With the months and months of teaser images, spin-off announcements, and everything else in between, it seems like Marvel’s Secret Wars has been a thing for so long that I forgot it was actually a comic, and one that just now happens to be coming out. I’m not going to lie, because of all the hype going into it, I was sick of Secret Wars long before it ever came out. Well, this proves that I’m a very silly person, because Secret Wars #1 just knocked it out of the park.
The basic set up for Secret Wars is this: The Marvel Multiverse is dying, and we are now down to just two universes, the classic “616” Marvel Universe (a designation given by Alan Moore, although I’m sure he doesn’t want to be reminded of any of his Marvel contributions) and Earth-1610, better known to fans as the Ultimate Universe. All of this action actually started happening in Jonathan Hickman’s Avengers and New Avengers titles, so if you haven’t been reading those, then this issue pretty much starts out in media res, with the end of things already in motion. Dr. Doom, Dr. Strange, and Molecule Man are bearing witness to the end, and Doom even seems to have a religious moment during all of it. The opening issue is really a chronicle of the final moments of these worlds, as the two Earths came crashing into each other. Although the idea is that if one Earth destroys the other it’ll be safe (providing fans with the “Ultimate vs. Classic” Marvel battle of which they’ve been dreaming), there really is nothing either of these Earths can do to save themselves. This is the end.
Most of the major players of the Marvel universe are here, including the Fantastic Four and the X-Men, hopefully silencing those rumors that are saying that Marvel is downplaying those characters because of film rights issues with Fox. In fact, I’d say Reed Richards gets the most powerful moment in the whole book, as he tries to save someone he cares for, only to realize that this is a battle that he can’t use his intellect to figure his way out of, for the first time in his life. It also has a great moment that showcases how awesome and powerful the Invisible Woman is, on top of everything else. None of this feels like it’s coming from a company that’s trying to punish the characters in question.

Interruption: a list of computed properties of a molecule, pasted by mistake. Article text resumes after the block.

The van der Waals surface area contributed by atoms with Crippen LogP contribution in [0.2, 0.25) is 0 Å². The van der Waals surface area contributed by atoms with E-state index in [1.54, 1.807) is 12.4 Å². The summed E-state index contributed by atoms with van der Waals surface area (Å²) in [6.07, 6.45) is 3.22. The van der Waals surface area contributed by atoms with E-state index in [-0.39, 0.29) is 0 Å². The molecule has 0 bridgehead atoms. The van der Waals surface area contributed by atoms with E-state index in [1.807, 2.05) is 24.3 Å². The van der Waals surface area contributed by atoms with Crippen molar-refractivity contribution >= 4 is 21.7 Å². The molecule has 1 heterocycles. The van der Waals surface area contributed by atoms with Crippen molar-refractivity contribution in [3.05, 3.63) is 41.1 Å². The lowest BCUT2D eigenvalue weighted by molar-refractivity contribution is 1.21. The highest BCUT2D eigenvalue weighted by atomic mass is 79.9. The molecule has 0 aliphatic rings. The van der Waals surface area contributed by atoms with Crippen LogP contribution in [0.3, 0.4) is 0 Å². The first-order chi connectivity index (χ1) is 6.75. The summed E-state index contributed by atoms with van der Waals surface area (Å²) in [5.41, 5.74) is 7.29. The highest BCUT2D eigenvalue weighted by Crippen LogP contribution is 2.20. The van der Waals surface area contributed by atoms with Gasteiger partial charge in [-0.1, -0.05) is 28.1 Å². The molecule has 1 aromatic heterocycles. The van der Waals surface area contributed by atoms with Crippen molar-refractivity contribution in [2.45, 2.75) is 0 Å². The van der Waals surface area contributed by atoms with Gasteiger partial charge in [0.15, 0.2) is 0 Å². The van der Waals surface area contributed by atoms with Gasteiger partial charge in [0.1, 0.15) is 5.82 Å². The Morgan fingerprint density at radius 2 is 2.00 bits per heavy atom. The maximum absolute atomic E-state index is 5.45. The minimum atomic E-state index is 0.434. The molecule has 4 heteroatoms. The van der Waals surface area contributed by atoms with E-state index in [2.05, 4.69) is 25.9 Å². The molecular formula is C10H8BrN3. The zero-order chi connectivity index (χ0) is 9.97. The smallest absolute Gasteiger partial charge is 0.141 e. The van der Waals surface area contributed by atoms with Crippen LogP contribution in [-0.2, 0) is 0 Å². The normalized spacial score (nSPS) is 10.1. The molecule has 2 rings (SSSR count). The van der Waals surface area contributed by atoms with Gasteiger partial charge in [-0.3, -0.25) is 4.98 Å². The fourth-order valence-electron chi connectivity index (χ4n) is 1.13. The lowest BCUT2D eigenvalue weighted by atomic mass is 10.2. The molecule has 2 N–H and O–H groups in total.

Amidst all the chaos and reality-ending destruction, Jonathan Hickman provides real human moments for all the characters. And it’s a LOT of characters we’re talking about here, pretty much the entire Marvel Universe. As reality begins to crumble, Namor gets to be a dick one last time, the Punisher gets to kill some scum before it’s all over (his version of “one last beer”), and Thanos gets to say maybe my favorite line in the whole book: “There is no honor in running from death. People should just know when their time is up.” I do wish Nightcrawler had a moment where he was just like, “Great, I came back to life only to see the whole world end. Mein Gott,” or something like that. But I can’t have everything, I guess. If it feels like I’ve spoiled too much don’t worry, there are still a ton of major moments tied to big iconic parts of Marvel lore I haven’t even hinted at. This issue is dense.
And just as good as Hickman’s writing is, Croatian artist Esad Ribic’s artwork is a truly gorgeous complement to it all. Secret Wars #1 contians the best pencils of his that I’ve ever seen, even outdoing his excellent work on the recent Thor: God of Thunder series. If Secret Wars is as huge and game-changing to the Marvel Universe as Marvel keeps saying that it will be, then Ribic is definitely giving this book the love and attention that it deserves, and it shows.
Despite sharing a name with a classic 1980s Marvel series, the first issue of Secret Wars actually doesn’t really remind me of the original comic at all; it is far more reminiscent of DC’s counterpart from the same era, Crisis on Infinite Earths. The first issue of that seminal book featured a world already in the process of being destroyed, and we see the Crime Syndicate of Earth-3 try to fight a wave of entropy as it engulfs their world, ultimately losing, watching as their reality get destroyed. The entire first issue of Secret Wars is very much like that classic first issue of Crisis (even the Alex Ross cover is very similar to George Perez’s cover for that book) as the heroes of both the classic Earth-616 Marvel universe and the Ultimate universe try their hardest to keep their worlds from colliding and ultimately destroying each other.
Now to address the elephant in the room: How does this compare to DC’s Convergence, their very, very similar event, going on at the same time? I’m a DC fanboy, so it kills me to say this, but based on their first issues, Secret Wars slaps Convergence around and leaves it crying for mommy on the playground. While the first issue of Convergence had decent art, the writing was sloppy and filled with clunky exposition. Comparatively, Secret Wars feels like a labor of love from everyone involved. Sure, these characters will all be back, but Hickman and Ribic truly produced this issue as if it were the last stand of the Marvel heroes, and they all were going out doing what they do best: fighting the good fight and trying to save innocent lives. Not a bad way to go. While the question remains if the rest of the series can live up to the first installment, based on this issue they’re off to a great start.